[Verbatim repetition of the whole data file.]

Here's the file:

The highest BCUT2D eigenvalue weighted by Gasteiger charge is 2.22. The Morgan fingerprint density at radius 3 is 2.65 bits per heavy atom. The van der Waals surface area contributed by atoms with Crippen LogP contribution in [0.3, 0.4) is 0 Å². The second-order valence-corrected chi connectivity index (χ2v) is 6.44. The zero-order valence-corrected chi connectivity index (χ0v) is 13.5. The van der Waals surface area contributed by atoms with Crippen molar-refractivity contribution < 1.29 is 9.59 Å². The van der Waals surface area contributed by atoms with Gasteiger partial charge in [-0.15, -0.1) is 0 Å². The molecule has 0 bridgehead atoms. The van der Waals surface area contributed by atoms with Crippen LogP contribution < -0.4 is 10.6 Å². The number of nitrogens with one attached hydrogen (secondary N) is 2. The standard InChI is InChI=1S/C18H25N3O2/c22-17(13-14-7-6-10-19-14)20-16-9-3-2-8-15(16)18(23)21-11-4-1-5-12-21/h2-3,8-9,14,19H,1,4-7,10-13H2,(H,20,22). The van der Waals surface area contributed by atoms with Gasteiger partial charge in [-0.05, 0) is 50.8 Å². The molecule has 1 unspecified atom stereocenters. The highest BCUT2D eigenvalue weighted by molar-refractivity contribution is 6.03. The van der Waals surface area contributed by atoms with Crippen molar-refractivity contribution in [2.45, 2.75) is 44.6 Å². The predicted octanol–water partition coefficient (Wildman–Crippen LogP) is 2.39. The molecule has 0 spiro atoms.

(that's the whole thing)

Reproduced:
The highest BCUT2D eigenvalue weighted by Gasteiger charge is 2.22. The Morgan fingerprint density at radius 3 is 2.65 bits per heavy atom. The van der Waals surface area contributed by atoms with Crippen LogP contribution in [0.3, 0.4) is 0 Å². The second-order valence-corrected chi connectivity index (χ2v) is 6.44. The zero-order valence-corrected chi connectivity index (χ0v) is 13.5. The van der Waals surface area contributed by atoms with Crippen molar-refractivity contribution < 1.29 is 9.59 Å². The van der Waals surface area contributed by atoms with Gasteiger partial charge in [-0.15, -0.1) is 0 Å². The molecule has 0 bridgehead atoms. The van der Waals surface area contributed by atoms with Crippen LogP contribution < -0.4 is 10.6 Å². The number of nitrogens with one attached hydrogen (secondary N) is 2. The standard InChI is InChI=1S/C18H25N3O2/c22-17(13-14-7-6-10-19-14)20-16-9-3-2-8-15(16)18(23)21-11-4-1-5-12-21/h2-3,8-9,14,19H,1,4-7,10-13H2,(H,20,22). The van der Waals surface area contributed by atoms with Gasteiger partial charge in [-0.05, 0) is 50.8 Å². The molecule has 1 unspecified atom stereocenters. The highest BCUT2D eigenvalue weighted by molar-refractivity contribution is 6.03. The van der Waals surface area contributed by atoms with Crippen molar-refractivity contribution in [2.45, 2.75) is 44.6 Å². The predicted octanol–water partition coefficient (Wildman–Crippen LogP) is 2.39. The molecule has 0 spiro atoms.